In 1912 the South African Native National Congress was founded by a group of black urban and traditional leaders who opposed the policies of the first Union of South Africa government, especially laws that appropriated African land. In 1923 the organization was renamed the African National Congress (ANC). At first its main agenda was to protect voting rights for blacks in the Cape Province. For nearly 50 years it pursued a policy of peaceful protests and petitions.
During the 1950s, while the South African government passed and implemented oppressive apartheid laws, black South Africans responded by intensifying their political opposition. The ANC dramatically increased its membership under the leadership of Albert Luthuli and Nelson Mandela became one of the organization’s principal organizers. Although the membership of the ANC was largely black, it was a multiracial organization with white and Asian members, some of whom assumed leadership positions.
After decades of receiving no response to demands for justice and equality, the ANC launched the Defiance Against Unjust Laws Campaign in 1952, in cooperation with the South African Indian Congress, an Asian antiapartheid political organization. The campaign was a nonviolent one in which apartheid laws were deliberately broken. After several months of civil disobedience and 8,000 arrests, rioting broke out in a number of cities, which resulted in considerable property damage and 40 deaths. Black protest and white repression continued. In 1956 three black women were killed when thousands of them confronted the police because of their inclusion under amended pass laws, which had previously applied only to black men.
Despite the ANC’s increasing militancy, its aims were still reformist, seeking to change the existing system, rather than revolutionary. In 1955 the ANC brought together nearly 3,000 delegates of all races in Kliptown in the Transvaal to adopt the Freedom Charter. This remarkable document, which affirms that South Africa belongs to all its people, remains to this day the clearest statement of the guiding principles of the ANC.
It emphasizes that no government can justly claim authority unless it is based on the will of the people and the people in South Africa had been robbed of their birthrights to land, liberty, and peace by a form of government founded on injustice and inequality. It stated that, “Every man and woman shall have the right to vote for and stand as candidates for all bodies which make laws.”
In 1958 Robert Sobukwe left the ANC; he founded the Pan-Africanist Congress (PAC) in April 1959. The PAC insisted on a militant strategy based exclusively on black support in contrast to the ANC’s multiracial approach. Black attitudes toward the liberation process changed dramatically after the Sharpeville Massacre on March 21, 1960. White police opened fire on a mass demonstration organized by the PAC, killing 69 blacks and wounding more than 180. The Sharpeville Massacre led to violence and protests throughout the country. The government declared a state of emergency and arrested many members of the PAC and the ANC. In April 1960 the PAC and ANC were banned.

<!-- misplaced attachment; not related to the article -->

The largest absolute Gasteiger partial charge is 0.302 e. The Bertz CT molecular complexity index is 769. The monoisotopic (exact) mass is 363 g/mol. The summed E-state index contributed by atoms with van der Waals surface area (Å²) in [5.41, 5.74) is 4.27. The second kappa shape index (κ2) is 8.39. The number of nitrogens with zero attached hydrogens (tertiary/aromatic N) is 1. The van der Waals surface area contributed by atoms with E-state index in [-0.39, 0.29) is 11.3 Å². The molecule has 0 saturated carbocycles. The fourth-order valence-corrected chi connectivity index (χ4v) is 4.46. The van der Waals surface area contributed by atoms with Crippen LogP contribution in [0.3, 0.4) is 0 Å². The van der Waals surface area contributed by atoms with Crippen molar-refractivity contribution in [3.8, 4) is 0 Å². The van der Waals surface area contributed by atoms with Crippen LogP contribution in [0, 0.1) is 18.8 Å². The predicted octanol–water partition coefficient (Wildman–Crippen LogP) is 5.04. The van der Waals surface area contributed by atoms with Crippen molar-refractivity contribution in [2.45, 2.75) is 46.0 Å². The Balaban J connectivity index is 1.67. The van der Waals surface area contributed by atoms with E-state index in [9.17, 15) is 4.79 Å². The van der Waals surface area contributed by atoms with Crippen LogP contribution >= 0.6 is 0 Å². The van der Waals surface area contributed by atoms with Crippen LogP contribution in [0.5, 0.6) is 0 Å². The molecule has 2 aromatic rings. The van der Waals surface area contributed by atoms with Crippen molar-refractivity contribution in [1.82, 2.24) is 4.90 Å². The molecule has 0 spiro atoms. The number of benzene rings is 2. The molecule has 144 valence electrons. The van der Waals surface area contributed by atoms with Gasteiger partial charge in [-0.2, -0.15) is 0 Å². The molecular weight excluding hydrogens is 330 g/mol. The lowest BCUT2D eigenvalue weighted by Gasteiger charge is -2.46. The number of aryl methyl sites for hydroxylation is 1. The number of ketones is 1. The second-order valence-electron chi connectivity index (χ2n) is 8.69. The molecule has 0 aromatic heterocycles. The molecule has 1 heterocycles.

In 1961, in response to the government’s actions, the ANC organized Umkhonto we Sizwe (Zulu for “Spear of the Nation”) to conduct an armed struggle against the regime. On December 16, 1961, when Afrikaners were commemorating the Battle of Blood River, Umkhonto’s first act of sabotage took place. From its inception, however, the underground organization refused to engage in terrorism against civilians and only attacked symbolic targets, police stations, military offices, and other government buildings. The PAC’s military wing, in contrast, attacked white civilians.
On a trip to several other African countries in 1962, Nelson Mandela arranged for ANC recruits to undergo military training abroad. The South African government, concerned with the potential of Umkhonto to cause increased unrest, passed new legislation that gave the police broad powers of arrest without warrant. In July 1963 police raided Umkhonto’s secret headquarters in the Johannesburg suburb of Rivonia and arrested most of its leadership. Mandela, who was already in prison at the time, was put on trial with the other Umkhonto leaders, all of whom were sentenced to life imprisonment. With the imprisonment of the nationalist leadership and the earlier banning of the ANC and PAC, South Africa entered a decade of enforced calm. The government held a referendum in October 1960 to decide whether South Africa should become a republic and on May 31, 1961, the country officially became the Republic of South Africa.
In addition, it chose to withdraw from the Commonwealth of Nations before it was forced to leave because of apartheid policies. The government continued to implement repressive legislation. A 1963 act provided for detention of up to 90 days without trial for the purpose of interrogating anyone even suspected of having committed or intending to commit sabotage or any offense under the Suppression of Communism Act or the Unlawful Organizations Act. The Terrorism Act, passed in 1967, provided for the indefinite detention without trial of suspected terrorists or persons in possession of information about terrorist activities. "South Africa" © Emmanuel BUCHOT, Encarta, Wikipedia
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